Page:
Not only do Republicans stand with Wall Street and against the people in not wanting this agency to operate efficiently enough to function properly, but also they are in denial about the direct damage caused by deregulating Wall Street and financial institutions. The deregulation trail implicates both parties, but certainly Republicans more than Democrats simply due to the nature of their platform and their rigid, uncompromising belief that the markets will regulate themselves, in spite of “too big to fail” proof to the contrary.

What the Democrats gave us was not strong enough, but it was a good start. Yet that good start is being parsed bit by bit and made impotent with deliberate precision by the majority of Republicans. They argue that they are “for” regulations (name one, please) but against this specific form of regulations. That is quite simply not true. Republicans have not been pushing for regulations of Wall Street via legislation.

One wonders how Republicans can justify their concerns over whether or not the agency should be headed by a director as being worthy of having no agency, as that is the effect of their filibuster. Their argument, taken in reverse, is that it’s better to let banks and Wall Street proceed as they are, with no oversight, than to have regulations that might be a problem for business. In other words, in order to cater to the 1%, we must keep leaning way over to accommodate them, lest they be “harmed” by regulations.

And yet, the consumers are clearly and with horrifying results being harmed right now, as I type this. People are being foreclosed on through no fault of their own. The American people would like to be treated as at the very least equals to the 1%. This would suggest that the risk of harming the 99% would be taken in equal measure to the risk of harming the 1%. And that would mean that we would get this consumer protection agency helmed immediately.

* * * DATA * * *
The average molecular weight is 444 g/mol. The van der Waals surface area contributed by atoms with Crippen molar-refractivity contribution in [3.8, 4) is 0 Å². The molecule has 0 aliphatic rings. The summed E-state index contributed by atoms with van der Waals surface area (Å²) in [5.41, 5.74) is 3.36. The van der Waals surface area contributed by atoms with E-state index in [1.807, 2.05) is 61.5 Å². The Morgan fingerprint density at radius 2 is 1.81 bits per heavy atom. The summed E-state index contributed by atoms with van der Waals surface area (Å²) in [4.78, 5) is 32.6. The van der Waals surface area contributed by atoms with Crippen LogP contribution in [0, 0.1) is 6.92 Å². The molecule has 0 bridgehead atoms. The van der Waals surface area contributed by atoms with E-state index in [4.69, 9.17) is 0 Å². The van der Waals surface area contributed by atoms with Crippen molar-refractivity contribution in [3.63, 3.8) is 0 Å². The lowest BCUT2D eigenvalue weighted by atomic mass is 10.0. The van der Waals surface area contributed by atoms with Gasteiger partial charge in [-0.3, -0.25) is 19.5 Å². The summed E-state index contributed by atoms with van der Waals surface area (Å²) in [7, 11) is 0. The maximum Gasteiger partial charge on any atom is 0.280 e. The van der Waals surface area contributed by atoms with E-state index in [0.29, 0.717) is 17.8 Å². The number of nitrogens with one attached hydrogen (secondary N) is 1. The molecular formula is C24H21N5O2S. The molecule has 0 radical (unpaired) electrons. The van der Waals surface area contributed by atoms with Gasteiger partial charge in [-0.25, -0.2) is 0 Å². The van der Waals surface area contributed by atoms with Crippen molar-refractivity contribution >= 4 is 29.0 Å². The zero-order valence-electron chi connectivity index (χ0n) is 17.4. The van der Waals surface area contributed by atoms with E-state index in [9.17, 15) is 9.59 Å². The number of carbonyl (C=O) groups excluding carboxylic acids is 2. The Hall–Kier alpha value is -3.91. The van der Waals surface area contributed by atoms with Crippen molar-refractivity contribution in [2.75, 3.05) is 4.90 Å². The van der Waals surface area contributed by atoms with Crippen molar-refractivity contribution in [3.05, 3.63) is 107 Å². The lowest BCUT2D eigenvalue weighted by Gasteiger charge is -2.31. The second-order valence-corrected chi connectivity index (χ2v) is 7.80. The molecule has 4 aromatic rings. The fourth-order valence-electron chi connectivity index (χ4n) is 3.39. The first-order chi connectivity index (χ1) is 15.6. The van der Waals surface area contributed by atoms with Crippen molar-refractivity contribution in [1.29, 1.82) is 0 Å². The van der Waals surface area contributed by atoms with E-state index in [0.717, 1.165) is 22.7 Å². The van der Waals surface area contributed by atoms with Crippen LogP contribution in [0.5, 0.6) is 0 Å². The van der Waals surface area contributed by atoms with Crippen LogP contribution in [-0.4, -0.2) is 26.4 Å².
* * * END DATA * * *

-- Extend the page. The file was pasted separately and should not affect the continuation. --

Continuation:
As Occupy Wall Street takes to occupying foreclosed homes, the Republicans in DC stand firmly on the side of the 1% and against an agency designed to protect consumers (aka: job creators also known as the 99%). Even Dodd-Frank critic David A. Skeel Jr. agreed that the Consumer Protection Agency was a good thing.

Republicans are the pit bulls standing guard of Wall Street, protecting it from the little chihuahuas of the 99% who just want a fair shot at economic opportunity and justice. Republicans can’t make the argument that we don’t need a consumer protection agency, so instead they neuter the agency’s power in every way imaginable while trying to avoid the appearance of doing so.

Image: From the Consumers Union (a non-profit publisher of consumer reports) as seen on the Consumerist. CU took a full page ad out calling for consumer protections in which they wrote, “Credit card rip-offs. Shady mortgages. Confusing fine print. For too long big banks and financial institutions have gone unchecked while average Americans paid the price. Fortunately, the Consumer Financial Protection Bureau was created to protect consumers and stop deceptive financial practices. But right now some in Congress are teaming up with banking industry lobbyists to weaken the CFPB before it even gets off the ground. America can’t afford for that to happen.”